UCSD's First Female Chancellor Marye Anne Fox Dies At Age 73
Marye Anne Fox, UC San Diego's first female chancellor, died Sunday at age 73, UCSD announced Monday.
Fox was UCSD's seventh chancellor and led the university "during a historic era of extraordinary campus growth and through unprecedented financial challenges," Chancellor Pradeep K. Khosla said in a statement.
Under her leadership, UCSD completed a billion-dollar capital campaign, celebrated its 50th anniversary and expanded the campus to accommodate student growth and a billion-dollar research enterprise.
Fox was also an internationally renowned chemist. Her research advanced the world's understanding of renewable energy and environmental chemistry. For her work, she received the Charles Lathrop Parsons Award from the American Chemical Society and the Othmer Gold Medal — jointly awarded by the Science History Institute, the American Chemical Society, the American Institute of Chemical Engineers, The Chemists' Club and the American section of the Societe de Chimie Industrielle.
In 2010, Fox received the National Medal of Science from President Barack Obama.
She was elected to membership in the National Academy of Sciences and the American Philosophical Society and to fellowships both in the American Academy of Arts and Sciences and the American Association of Advancement of Science. She also received honorary degrees from 12 institutions in the United States and abroad.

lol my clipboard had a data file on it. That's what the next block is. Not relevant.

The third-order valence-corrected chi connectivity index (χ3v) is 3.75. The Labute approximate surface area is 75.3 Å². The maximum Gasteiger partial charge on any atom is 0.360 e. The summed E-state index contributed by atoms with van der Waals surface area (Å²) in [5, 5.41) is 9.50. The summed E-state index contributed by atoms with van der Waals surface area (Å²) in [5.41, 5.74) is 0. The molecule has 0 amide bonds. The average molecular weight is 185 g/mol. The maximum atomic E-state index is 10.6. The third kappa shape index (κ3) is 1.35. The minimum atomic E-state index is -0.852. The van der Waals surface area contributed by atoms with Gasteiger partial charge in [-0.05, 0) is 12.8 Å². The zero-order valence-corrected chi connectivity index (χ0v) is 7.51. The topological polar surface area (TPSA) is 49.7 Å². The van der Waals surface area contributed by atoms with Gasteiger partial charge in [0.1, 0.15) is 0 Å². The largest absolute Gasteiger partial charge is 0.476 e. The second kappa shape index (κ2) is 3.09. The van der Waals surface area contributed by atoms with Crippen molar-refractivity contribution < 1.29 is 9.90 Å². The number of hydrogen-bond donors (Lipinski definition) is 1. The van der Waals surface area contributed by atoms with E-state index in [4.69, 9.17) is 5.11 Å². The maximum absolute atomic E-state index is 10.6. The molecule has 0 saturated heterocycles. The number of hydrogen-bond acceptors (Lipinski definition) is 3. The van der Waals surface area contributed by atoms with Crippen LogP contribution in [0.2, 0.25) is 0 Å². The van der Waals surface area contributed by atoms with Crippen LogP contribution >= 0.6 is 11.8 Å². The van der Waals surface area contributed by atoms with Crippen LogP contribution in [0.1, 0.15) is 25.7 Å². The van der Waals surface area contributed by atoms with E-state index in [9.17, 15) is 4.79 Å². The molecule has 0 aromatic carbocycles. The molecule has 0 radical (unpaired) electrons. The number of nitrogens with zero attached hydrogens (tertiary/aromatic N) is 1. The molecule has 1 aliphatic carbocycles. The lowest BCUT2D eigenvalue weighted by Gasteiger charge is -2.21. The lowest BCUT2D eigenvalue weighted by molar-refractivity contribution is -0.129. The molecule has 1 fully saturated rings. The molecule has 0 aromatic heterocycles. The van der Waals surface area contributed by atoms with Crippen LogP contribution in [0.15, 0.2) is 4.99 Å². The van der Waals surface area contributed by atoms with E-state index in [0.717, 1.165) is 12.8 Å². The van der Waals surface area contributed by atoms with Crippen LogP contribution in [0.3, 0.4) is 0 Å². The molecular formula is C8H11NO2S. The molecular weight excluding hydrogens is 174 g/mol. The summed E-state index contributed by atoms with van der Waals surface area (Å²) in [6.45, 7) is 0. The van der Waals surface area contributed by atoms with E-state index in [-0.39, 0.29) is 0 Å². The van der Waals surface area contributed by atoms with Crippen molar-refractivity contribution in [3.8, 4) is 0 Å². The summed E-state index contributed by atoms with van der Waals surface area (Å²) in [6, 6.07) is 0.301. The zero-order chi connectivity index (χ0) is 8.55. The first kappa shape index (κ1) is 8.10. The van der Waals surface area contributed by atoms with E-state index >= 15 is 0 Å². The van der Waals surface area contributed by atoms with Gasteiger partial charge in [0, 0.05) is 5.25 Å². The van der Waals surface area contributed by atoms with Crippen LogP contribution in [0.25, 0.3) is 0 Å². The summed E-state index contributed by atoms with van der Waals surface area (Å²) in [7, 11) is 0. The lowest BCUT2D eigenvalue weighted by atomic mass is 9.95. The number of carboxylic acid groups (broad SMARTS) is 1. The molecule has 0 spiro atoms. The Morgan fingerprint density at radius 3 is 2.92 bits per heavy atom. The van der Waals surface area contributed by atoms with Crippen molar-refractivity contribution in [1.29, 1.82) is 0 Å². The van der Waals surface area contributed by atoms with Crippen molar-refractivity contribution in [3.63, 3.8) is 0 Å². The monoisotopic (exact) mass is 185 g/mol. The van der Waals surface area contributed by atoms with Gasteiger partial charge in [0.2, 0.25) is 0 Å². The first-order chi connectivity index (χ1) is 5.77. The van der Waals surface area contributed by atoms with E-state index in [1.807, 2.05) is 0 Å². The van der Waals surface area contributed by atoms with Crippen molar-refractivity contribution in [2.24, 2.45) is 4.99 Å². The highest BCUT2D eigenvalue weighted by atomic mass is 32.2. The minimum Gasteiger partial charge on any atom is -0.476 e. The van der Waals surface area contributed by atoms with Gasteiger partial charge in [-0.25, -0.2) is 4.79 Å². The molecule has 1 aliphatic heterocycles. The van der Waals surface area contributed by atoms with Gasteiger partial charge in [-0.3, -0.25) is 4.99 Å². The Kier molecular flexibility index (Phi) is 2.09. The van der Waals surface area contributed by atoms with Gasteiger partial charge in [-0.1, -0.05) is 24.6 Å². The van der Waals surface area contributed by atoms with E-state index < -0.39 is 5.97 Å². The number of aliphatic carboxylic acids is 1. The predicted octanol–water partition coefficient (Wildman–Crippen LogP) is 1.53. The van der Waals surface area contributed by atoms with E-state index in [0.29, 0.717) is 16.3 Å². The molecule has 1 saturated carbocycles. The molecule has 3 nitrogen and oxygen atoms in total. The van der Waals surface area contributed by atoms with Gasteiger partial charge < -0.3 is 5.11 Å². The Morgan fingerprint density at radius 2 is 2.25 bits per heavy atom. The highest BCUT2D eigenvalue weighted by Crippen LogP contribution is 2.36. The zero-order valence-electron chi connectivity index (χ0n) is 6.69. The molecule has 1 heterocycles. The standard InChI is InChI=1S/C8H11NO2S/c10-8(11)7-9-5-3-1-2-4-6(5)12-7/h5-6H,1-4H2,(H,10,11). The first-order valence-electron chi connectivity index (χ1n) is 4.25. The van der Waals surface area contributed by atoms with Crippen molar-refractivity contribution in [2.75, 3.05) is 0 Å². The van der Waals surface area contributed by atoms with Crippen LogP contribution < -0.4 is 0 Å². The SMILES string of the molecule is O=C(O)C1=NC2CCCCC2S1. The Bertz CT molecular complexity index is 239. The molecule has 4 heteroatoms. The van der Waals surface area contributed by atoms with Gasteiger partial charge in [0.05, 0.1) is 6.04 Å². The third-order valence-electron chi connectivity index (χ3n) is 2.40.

"Because of her vision, UC San Diego became one of the greenest campuses in the nation and is now a living laboratory for climate change research and solutions," Khosla said.
Fox also instituted systemic changes in leadership, visibility and funding to improve diversity and enhance UC San Diego's campus climate. Her dedication paved the way for the university to establish a Vice Chancellor for Equity, Diversity, and Inclusion and laid the foundation for continuous learning and improvement.
In addition to her service to UCSD, Fox served on the Council on Competitiveness, Building Engineering and Science Talent, the Association of American Universities, National Security -- Higher Education Advisory Board and the World Universities Network.
"Marye Anne was extremely gracious during the transition period and upon my arrival at UC San Diego," Khosla said. "She left the campus in a very strong position -- ready for growth, poised for continuous innovation and valued for its contributions to the region, state and world. We would not be where we are today without her visionary leadership and steady hand."
She is survived by her husband, James K. Whitesell, UCSD professor of chemistry and biochemistry, as well as three sons and two stepsons.